Expanding midwifery care in British Columbia could help improve pregnancy outcomes for birthing parents and babies, particularly in rural and remote areas, says a new study. “We found better outcomes for midwifery clients more or less across the board,” said lead author Kathrin Stoll of UBC’s department of family practice. The study examined provincial data about 425,056 births in B.C. between 2008 and 2018. About 80% of the births were low-risk, 19% were moderate and 0.5% were high-risk. Compared with physician clients, midwifery clients were much less likely to have a caesarean delivery and half as likely to have babies with low birth weights. The study shows many people with moderate and high risks want and receive midwifery care, Stoll said. As of 2020, there were only about 300 midwives in B.C., and 28 more are accepted each year to the province’s only midwifery program at UBC. That number will rise to 48 annually this fall.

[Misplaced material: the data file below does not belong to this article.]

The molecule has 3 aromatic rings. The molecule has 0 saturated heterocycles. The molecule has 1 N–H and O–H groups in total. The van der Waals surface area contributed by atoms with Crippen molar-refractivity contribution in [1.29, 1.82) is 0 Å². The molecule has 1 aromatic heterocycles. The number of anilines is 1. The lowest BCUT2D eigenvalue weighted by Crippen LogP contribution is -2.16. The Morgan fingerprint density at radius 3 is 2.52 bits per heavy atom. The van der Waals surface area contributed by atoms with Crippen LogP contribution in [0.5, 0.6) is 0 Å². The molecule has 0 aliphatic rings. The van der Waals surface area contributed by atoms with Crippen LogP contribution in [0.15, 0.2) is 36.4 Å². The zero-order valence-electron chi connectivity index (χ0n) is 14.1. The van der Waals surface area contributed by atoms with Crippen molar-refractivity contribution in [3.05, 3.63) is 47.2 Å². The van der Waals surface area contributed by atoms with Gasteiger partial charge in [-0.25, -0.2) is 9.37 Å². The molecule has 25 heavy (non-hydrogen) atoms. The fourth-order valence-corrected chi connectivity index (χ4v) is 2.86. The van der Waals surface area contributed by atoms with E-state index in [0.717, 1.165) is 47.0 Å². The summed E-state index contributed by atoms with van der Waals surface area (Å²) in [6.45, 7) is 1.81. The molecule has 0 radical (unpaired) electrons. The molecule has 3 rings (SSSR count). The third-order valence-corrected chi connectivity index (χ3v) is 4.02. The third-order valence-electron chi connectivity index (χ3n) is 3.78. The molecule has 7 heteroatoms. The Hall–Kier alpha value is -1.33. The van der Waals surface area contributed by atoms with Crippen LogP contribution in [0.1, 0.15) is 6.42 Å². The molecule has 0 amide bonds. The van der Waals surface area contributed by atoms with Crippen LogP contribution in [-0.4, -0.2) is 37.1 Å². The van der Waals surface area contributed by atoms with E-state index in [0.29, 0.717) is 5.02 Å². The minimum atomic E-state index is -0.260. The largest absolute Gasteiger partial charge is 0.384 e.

Read Full Story